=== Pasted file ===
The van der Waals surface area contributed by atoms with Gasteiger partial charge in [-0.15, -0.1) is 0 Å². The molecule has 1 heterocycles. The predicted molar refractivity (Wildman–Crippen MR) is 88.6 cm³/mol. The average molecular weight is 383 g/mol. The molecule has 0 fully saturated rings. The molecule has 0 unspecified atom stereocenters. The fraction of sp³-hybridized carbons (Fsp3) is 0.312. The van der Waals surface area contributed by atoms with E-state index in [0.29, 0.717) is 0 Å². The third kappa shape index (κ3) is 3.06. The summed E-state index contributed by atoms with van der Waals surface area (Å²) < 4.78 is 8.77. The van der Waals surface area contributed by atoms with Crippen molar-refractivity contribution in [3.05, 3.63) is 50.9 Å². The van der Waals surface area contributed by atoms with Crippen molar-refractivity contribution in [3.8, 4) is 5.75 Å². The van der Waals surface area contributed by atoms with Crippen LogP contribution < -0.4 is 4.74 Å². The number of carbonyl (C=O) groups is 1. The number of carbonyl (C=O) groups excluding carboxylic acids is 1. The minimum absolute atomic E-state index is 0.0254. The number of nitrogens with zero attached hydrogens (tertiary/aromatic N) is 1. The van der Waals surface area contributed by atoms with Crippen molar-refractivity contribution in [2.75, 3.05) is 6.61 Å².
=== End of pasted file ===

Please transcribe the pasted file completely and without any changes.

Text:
The van der Waals surface area contributed by atoms with Gasteiger partial charge in [-0.15, -0.1) is 0 Å². The molecule has 1 heterocycles. The predicted molar refractivity (Wildman–Crippen MR) is 88.6 cm³/mol. The average molecular weight is 383 g/mol. The molecule has 0 fully saturated rings. The molecule has 0 unspecified atom stereocenters. The fraction of sp³-hybridized carbons (Fsp3) is 0.312. The van der Waals surface area contributed by atoms with E-state index in [0.29, 0.717) is 0 Å². The third kappa shape index (κ3) is 3.06. The summed E-state index contributed by atoms with van der Waals surface area (Å²) < 4.78 is 8.77. The van der Waals surface area contributed by atoms with Crippen molar-refractivity contribution in [3.05, 3.63) is 50.9 Å². The van der Waals surface area contributed by atoms with Crippen molar-refractivity contribution in [3.8, 4) is 5.75 Å². The van der Waals surface area contributed by atoms with Crippen LogP contribution < -0.4 is 4.74 Å². The number of carbonyl (C=O) groups is 1. The number of carbonyl (C=O) groups excluding carboxylic acids is 1. The minimum absolute atomic E-state index is 0.0254. The number of nitrogens with zero attached hydrogens (tertiary/aromatic N) is 1. The van der Waals surface area contributed by atoms with Crippen molar-refractivity contribution in [2.75, 3.05) is 6.61 Å².